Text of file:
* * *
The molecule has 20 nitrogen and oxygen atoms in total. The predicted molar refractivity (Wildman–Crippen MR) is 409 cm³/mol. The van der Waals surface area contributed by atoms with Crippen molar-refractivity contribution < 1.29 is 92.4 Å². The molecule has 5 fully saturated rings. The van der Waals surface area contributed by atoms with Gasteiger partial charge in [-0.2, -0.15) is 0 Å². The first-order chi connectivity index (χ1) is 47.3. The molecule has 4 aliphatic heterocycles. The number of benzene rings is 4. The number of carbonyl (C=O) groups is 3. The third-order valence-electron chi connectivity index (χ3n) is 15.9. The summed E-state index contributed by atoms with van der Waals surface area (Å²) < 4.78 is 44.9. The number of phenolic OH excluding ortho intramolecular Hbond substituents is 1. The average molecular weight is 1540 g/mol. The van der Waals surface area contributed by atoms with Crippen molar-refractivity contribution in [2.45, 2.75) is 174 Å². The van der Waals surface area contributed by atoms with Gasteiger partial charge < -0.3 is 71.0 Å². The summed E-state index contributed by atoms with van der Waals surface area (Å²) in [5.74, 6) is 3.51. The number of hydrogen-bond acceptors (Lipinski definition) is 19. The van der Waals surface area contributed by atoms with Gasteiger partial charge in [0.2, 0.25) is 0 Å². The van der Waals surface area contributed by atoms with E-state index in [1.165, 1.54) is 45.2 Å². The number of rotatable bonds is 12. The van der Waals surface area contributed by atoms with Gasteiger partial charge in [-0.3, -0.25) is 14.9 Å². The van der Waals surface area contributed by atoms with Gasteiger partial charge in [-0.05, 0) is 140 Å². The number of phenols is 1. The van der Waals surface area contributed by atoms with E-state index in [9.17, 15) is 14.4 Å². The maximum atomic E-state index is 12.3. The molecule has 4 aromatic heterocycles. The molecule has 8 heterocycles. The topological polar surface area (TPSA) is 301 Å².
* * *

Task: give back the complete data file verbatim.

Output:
The molecule has 20 nitrogen and oxygen atoms in total. The predicted molar refractivity (Wildman–Crippen MR) is 409 cm³/mol. The van der Waals surface area contributed by atoms with Crippen molar-refractivity contribution < 1.29 is 92.4 Å². The molecule has 5 fully saturated rings. The van der Waals surface area contributed by atoms with Gasteiger partial charge in [-0.2, -0.15) is 0 Å². The first-order chi connectivity index (χ1) is 47.3. The molecule has 4 aliphatic heterocycles. The number of benzene rings is 4. The number of carbonyl (C=O) groups is 3. The third-order valence-electron chi connectivity index (χ3n) is 15.9. The summed E-state index contributed by atoms with van der Waals surface area (Å²) < 4.78 is 44.9. The number of phenolic OH excluding ortho intramolecular Hbond substituents is 1. The average molecular weight is 1540 g/mol. The van der Waals surface area contributed by atoms with Crippen molar-refractivity contribution in [2.45, 2.75) is 174 Å². The van der Waals surface area contributed by atoms with Gasteiger partial charge < -0.3 is 71.0 Å². The summed E-state index contributed by atoms with van der Waals surface area (Å²) in [5.74, 6) is 3.51. The number of hydrogen-bond acceptors (Lipinski definition) is 19. The van der Waals surface area contributed by atoms with Gasteiger partial charge in [0.2, 0.25) is 0 Å². The van der Waals surface area contributed by atoms with E-state index in [1.165, 1.54) is 45.2 Å². The number of rotatable bonds is 12. The van der Waals surface area contributed by atoms with Gasteiger partial charge in [-0.3, -0.25) is 14.9 Å². The van der Waals surface area contributed by atoms with Gasteiger partial charge in [-0.05, 0) is 140 Å². The number of phenols is 1. The van der Waals surface area contributed by atoms with E-state index in [9.17, 15) is 14.4 Å². The maximum atomic E-state index is 12.3. The molecule has 4 aromatic heterocycles. The molecule has 8 heterocycles. The topological polar surface area (TPSA) is 301 Å².